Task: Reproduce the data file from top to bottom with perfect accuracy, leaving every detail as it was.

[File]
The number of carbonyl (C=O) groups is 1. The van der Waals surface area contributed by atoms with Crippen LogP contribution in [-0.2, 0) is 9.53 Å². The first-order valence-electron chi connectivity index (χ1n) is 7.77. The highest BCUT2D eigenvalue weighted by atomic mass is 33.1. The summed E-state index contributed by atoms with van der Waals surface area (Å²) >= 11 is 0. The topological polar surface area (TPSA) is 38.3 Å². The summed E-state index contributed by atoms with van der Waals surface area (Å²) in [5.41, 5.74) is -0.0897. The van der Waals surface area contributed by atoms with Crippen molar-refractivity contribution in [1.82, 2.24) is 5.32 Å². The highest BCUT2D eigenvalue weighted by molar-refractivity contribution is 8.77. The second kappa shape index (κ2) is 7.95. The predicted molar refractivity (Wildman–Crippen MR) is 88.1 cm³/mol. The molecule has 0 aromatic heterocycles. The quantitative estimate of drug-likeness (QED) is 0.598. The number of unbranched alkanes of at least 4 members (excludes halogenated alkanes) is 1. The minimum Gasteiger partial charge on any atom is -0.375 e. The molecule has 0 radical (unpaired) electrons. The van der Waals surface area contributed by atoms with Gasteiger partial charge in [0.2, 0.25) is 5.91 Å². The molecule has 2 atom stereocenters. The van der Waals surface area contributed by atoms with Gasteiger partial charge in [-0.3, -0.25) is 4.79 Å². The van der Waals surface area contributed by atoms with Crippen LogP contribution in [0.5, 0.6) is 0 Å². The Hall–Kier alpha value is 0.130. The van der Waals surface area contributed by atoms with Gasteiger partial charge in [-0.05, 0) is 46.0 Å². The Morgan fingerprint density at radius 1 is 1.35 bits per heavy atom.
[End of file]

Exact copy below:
The number of carbonyl (C=O) groups is 1. The van der Waals surface area contributed by atoms with Crippen LogP contribution in [-0.2, 0) is 9.53 Å². The first-order valence-electron chi connectivity index (χ1n) is 7.77. The highest BCUT2D eigenvalue weighted by atomic mass is 33.1. The summed E-state index contributed by atoms with van der Waals surface area (Å²) >= 11 is 0. The topological polar surface area (TPSA) is 38.3 Å². The summed E-state index contributed by atoms with van der Waals surface area (Å²) in [5.41, 5.74) is -0.0897. The van der Waals surface area contributed by atoms with Crippen molar-refractivity contribution in [1.82, 2.24) is 5.32 Å². The highest BCUT2D eigenvalue weighted by molar-refractivity contribution is 8.77. The second kappa shape index (κ2) is 7.95. The predicted molar refractivity (Wildman–Crippen MR) is 88.1 cm³/mol. The molecule has 0 aromatic heterocycles. The quantitative estimate of drug-likeness (QED) is 0.598. The number of unbranched alkanes of at least 4 members (excludes halogenated alkanes) is 1. The minimum Gasteiger partial charge on any atom is -0.375 e. The molecule has 0 radical (unpaired) electrons. The van der Waals surface area contributed by atoms with Gasteiger partial charge in [0.2, 0.25) is 5.91 Å². The molecule has 2 atom stereocenters. The van der Waals surface area contributed by atoms with Gasteiger partial charge in [-0.3, -0.25) is 4.79 Å². The van der Waals surface area contributed by atoms with Crippen LogP contribution in [0.5, 0.6) is 0 Å². The Hall–Kier alpha value is 0.130. The van der Waals surface area contributed by atoms with Gasteiger partial charge in [-0.05, 0) is 46.0 Å². The Morgan fingerprint density at radius 1 is 1.35 bits per heavy atom.